Decision No. #TB7-15889 March 2021
Provides an example of when new evidence submitted to the RAD is found inadmissible due to credibility concerns including: its timing; the implausibility of its source and circumstances; and an inconsistency between the new evidence and previous testimony.
Decision No. #TB8-19888 March 2021
Demonstrates in a well-organized manner how to address proposed new evidence, including evidence submitted by way of a Rule 29 application. This decision explains why certain pieces of proposed new evidence did not meet any of the s. 110(4) criteria, weighs all relevant factors in subrule 29(4), and explains why certain pieces of evidence met all of the
Decision No. #MB9-26284 March 2021
Provides an example of applying
Guideline 9 – Proceedings Before the IRB Involving Sexual Orientation and Gender identity and Expression to address a common error of equating sexual acts or attractions with identifying as homosexual. It is a Cameroon appeal in which the RAD substituted a positive decision.
Decision No. #TB9-28106 March 2021
Addresses the authenticity of documents (paras 8-22) and the use of evidence in National Documentation Package (NDP) (paras 23-30).
Decision No. #TB9-18107 March 2021
Provides an examination of how the family laws in Nigeria impact the internal flight alternative (IFA) analysis for an appellant with minor children.
Decision No. MC0-10247 February 2021
This decision addresses the RAD’s ability to remedy a breach of procedural fairness by considering post-hearing evidence that the RPD failed to consider.
Decision No. MB9-21381 February 2021
Provides an example where COVID-19 related evidence is admitted as new evidence, but the analysis shows that it poses only a generalized risk and is not connected to a Convention ground.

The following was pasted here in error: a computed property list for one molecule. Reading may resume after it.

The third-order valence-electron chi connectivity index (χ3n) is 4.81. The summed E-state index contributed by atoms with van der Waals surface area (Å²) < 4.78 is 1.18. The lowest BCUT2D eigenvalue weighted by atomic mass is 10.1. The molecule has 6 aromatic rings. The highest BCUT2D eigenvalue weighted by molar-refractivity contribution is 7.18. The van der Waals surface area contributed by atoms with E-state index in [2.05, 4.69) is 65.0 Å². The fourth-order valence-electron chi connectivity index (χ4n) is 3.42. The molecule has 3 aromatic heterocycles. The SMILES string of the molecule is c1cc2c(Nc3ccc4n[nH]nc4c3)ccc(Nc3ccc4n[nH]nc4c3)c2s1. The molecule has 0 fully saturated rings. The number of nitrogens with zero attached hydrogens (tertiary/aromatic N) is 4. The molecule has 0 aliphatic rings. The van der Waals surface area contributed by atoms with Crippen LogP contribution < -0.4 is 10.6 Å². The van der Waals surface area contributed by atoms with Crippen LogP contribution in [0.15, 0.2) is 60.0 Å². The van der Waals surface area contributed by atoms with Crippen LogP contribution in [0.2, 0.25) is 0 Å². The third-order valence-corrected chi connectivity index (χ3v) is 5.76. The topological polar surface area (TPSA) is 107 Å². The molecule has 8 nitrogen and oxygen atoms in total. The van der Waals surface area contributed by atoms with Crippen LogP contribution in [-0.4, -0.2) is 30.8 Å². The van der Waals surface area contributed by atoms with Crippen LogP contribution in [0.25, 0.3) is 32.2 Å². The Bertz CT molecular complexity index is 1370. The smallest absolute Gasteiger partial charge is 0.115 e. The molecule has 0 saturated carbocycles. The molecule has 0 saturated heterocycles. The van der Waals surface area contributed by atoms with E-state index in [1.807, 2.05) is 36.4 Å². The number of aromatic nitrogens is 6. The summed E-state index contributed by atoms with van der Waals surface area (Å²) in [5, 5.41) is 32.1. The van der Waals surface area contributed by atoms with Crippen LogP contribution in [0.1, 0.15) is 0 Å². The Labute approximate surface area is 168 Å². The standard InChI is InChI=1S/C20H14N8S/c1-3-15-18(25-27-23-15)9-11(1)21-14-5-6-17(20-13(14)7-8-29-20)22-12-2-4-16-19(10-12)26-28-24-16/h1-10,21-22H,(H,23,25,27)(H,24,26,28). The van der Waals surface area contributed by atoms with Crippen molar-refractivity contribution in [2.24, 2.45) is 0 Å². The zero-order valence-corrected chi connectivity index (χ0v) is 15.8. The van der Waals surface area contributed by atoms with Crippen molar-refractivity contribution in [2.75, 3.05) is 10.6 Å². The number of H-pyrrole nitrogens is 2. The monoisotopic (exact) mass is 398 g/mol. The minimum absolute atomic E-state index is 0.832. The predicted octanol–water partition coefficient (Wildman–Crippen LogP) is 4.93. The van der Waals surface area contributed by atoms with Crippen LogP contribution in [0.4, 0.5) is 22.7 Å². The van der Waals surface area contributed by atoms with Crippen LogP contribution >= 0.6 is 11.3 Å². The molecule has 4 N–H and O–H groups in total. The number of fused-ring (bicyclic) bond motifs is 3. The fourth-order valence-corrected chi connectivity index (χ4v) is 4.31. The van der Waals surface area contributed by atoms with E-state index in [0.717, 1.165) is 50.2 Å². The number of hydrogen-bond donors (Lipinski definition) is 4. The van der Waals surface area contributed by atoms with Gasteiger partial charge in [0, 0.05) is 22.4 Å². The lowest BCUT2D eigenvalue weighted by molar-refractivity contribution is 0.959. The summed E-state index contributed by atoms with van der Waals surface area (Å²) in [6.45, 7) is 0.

Decision No. MB9-13938 February 2021
Provides an example of how COVID-19 can exacerbate the vulnerabilities faced by some groups in the proposed internal flight alternative (IFA). The appellants submitted new evidence to show the general impact of COVID-19 in Nigeria as well as the gendered impact of COVID-19 on women. This was a split decision in which the female appellant was found not to have a viable IFA, but the male appellant did.
Decision No. MB8-15738 October 2020
Provides an example of the RAD exercising its jurisdiction to determine an appeal on grounds other than those considered by the RPD. The RAD found that the determinative issue was not credibility, as the RPD had found, but whether the appellant faced a prospective risk if returned to Haiti.
Decision No. TB7-23779 October 2020
Provides a clearly written assessment of the issue of identity in Somalia. The RAD undertook its own analysis and agreed with the RPD on inconsistencies around the appellant’s US refugee claim, his date of birth and an identity witness’s affidavit, finding that there was insufficient evidence to establish the appellant’s personal and national identity.
Decision No. TB8-27166 October 2020
Deals with a breach of natural justice for a case in which the testimony of a witness was not interpreted for the Appellant. The RAD found that the RPD breached the Appellant’s right to understand the proceedings. The RAD sent it back to the RPD for redetermination.
Decision No. VB9-05280 October 2020
Provides a thorough analysis of the appellant’s genuineness of faith in an appeal involving Christianity in Iran. The RAD articulates the problems inherent with imposing a rigid test of religious belief and practice upon an Appellant.
Decision No. VB8-05849 October 2020
Dismisses a Minister’s appeal of a positive RPD decision and cautions against bringing appeals based on speculative assessments of plausibility.
Decision No. TB9-18639 October 2020
Addresses a procedural fairness issue in which the RPD member was overly stringent in applying the RPD rules. The RPD member did not allow new evidence or a witness to testify due to late notice. The RAD sent it back to the RPD for redetermination.